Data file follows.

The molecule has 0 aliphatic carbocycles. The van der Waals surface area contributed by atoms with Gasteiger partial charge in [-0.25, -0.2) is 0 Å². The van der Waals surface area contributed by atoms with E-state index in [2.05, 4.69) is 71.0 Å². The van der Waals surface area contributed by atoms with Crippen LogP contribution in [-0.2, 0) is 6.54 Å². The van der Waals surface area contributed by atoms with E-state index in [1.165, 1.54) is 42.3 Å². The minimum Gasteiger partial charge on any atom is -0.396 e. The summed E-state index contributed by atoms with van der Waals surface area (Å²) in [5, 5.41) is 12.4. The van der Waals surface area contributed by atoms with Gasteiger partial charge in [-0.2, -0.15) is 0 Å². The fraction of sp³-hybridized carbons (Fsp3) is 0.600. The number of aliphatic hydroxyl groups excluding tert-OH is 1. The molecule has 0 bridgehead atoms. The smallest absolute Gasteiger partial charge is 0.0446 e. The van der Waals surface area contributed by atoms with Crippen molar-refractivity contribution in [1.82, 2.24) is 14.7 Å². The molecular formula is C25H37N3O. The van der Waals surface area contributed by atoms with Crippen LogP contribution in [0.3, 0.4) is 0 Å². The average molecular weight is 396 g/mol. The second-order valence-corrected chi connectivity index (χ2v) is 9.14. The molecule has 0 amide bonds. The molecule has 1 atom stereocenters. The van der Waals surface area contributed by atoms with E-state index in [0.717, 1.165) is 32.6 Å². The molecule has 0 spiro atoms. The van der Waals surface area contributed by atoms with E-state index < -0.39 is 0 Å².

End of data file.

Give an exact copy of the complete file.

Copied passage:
The molecule has 0 aliphatic carbocycles. The van der Waals surface area contributed by atoms with Gasteiger partial charge in [-0.25, -0.2) is 0 Å². The van der Waals surface area contributed by atoms with E-state index in [2.05, 4.69) is 71.0 Å². The van der Waals surface area contributed by atoms with Crippen LogP contribution in [-0.2, 0) is 6.54 Å². The van der Waals surface area contributed by atoms with E-state index in [1.165, 1.54) is 42.3 Å². The minimum Gasteiger partial charge on any atom is -0.396 e. The summed E-state index contributed by atoms with van der Waals surface area (Å²) in [5, 5.41) is 12.4. The van der Waals surface area contributed by atoms with Gasteiger partial charge in [-0.2, -0.15) is 0 Å². The fraction of sp³-hybridized carbons (Fsp3) is 0.600. The number of aliphatic hydroxyl groups excluding tert-OH is 1. The molecule has 0 bridgehead atoms. The smallest absolute Gasteiger partial charge is 0.0446 e. The van der Waals surface area contributed by atoms with Crippen molar-refractivity contribution in [1.82, 2.24) is 14.7 Å². The molecular formula is C25H37N3O. The van der Waals surface area contributed by atoms with Crippen LogP contribution in [0.3, 0.4) is 0 Å². The average molecular weight is 396 g/mol. The second-order valence-corrected chi connectivity index (χ2v) is 9.14. The molecule has 0 amide bonds. The molecule has 1 atom stereocenters. The van der Waals surface area contributed by atoms with E-state index in [0.717, 1.165) is 32.6 Å². The molecule has 0 spiro atoms. The van der Waals surface area contributed by atoms with E-state index < -0.39 is 0 Å².